Microsoft and the NFL get together to bring you the ultimate football experience
Microsoft has been wrapped up in sports deals for the last few days and yesterday’s partnership with the National Football League, was yet another welcome addition. The NFL and Microsoft plan to upgrade interactive TV viewing for football fans through the company’s latest entertainment console, Xbox One. The $400 million deal was announced Tuesday and will be set into effect as early as Q1 2014.
Brian Rolapp, chief operating officer of NFL Media, stated that "the challenge is how to bring technology to make it [football] a better experience…"
Football fans will be able to Skype video chat with others, view game statistics, access highlights in real time, and easily manage their fantasy league all on their TV. If you prefer to keep your big screen reserved for the game, you can grab your tablet or smartphone and use Microsoft’s SmartGlass technology to follow along.
Xbox One places an extreme focus on TV integration, and Microsoft wants to absorb the large majority of viewers that are sports fans. According to Don Mattrick, president of the IEB Division at Microsoft, “NFL on Xbox will provide the most complete way to enjoy live football by bringing the first fully integrated fantasy football experience to the TV.”
The deal between the two giants will last five years, meaning that as technology of the Xbox One improves, we can expect to see added experiences in the future. In addition, due to the short five year agreement, the NFL can decided whether Microsoft’s idea is best or if it might be more beneficial to partner with the networks themselves.
It doesn’t take a savant to predict that the world of sports will be seeing a technology assisted future as we move forward. The goal, get fans closer to the action while allowing them to interact with others online.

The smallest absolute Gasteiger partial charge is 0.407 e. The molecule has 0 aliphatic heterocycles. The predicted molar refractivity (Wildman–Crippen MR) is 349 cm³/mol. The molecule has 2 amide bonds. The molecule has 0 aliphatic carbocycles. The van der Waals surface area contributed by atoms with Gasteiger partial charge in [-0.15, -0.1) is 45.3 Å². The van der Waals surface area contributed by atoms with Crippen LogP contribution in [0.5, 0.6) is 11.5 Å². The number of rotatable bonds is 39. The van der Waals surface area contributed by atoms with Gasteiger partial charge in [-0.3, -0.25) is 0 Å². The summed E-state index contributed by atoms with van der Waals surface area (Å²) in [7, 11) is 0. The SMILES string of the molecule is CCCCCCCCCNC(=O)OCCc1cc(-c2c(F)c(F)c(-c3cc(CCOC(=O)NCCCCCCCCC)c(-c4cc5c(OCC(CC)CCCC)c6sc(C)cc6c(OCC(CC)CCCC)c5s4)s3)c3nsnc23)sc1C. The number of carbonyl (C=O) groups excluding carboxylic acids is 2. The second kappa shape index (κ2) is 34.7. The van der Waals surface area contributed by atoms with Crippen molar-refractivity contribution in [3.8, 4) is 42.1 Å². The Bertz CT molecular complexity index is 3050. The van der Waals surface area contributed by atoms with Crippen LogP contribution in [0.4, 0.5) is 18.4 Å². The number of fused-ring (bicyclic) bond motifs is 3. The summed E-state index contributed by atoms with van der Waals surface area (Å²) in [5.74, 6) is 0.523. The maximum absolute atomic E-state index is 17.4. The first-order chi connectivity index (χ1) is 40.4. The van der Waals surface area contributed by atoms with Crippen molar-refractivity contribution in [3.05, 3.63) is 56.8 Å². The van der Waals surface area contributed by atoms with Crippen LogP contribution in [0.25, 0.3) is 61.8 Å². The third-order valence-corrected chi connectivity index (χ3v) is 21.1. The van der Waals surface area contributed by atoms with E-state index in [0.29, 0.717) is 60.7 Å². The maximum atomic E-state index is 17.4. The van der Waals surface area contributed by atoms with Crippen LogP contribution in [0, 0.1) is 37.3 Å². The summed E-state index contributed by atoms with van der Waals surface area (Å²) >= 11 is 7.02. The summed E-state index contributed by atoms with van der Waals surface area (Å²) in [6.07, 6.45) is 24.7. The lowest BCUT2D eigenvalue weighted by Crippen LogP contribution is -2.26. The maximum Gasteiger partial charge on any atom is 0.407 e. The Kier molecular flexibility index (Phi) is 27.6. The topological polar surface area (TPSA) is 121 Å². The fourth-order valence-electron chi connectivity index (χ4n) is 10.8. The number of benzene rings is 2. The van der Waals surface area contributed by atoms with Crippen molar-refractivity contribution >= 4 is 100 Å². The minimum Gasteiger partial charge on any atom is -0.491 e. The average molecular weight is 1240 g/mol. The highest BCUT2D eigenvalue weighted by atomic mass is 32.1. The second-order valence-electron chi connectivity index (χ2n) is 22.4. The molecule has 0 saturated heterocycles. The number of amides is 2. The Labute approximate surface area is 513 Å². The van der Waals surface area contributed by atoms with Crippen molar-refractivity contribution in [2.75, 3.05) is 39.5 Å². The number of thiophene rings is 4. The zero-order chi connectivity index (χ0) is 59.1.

Are you a huge sports fan – what do you think about the idea of “Sports 2.0” with Xbox One?
Source: NFL (opens in new tab)
Windows Central Newsletter
Get the best of Windows Central in your inbox, every day!
I've got nothing against the articles' good intentions, except that they seem out of place and dilute the focus of the site.
On a similar note, I question Microsoft's bluring of the branding of Xbox and WP. I gave my wife a Windows Phone recently, which she likes. She was confused, however, by the use of the term "Xbox" for the music app. "I'm not a high-school boy" was her comment. (I don't mean to offend xboxers... and I know a lot of them are older.) It would seem to me that if MS wants to move business-oriented adults over to WP, positioning the OS as a productivity tool would be better than positioning it as an xbox conduit. The "Nokia Music" app's title makes a lot more sense as a music player -- at least judging by its product name. Even though I have twiddled my thumbs a bit on my sons' xbox, I too am put off by the idea that a WP is an xbox-related device. The connection seems to suggest that the WP is a teenager's phone, not a business phone. With all the integration with Office and Skydrive, MS could make a strong case for the deep-pocketed business user.
By all means have the xbox-connecting apps available. But MS shouldn't use the xbox as a key branding element within WP, or they'll lose the appeal of potential non-gamer adopters before those adopters give the OS a chance.
(of course I'm kidding, just the NY in me, carry on.)
The decision was made to include (somewhat) related news since many people on this site (like myself) are interested.
Still, there are a few games and playoffs left over IF they do it early Q1.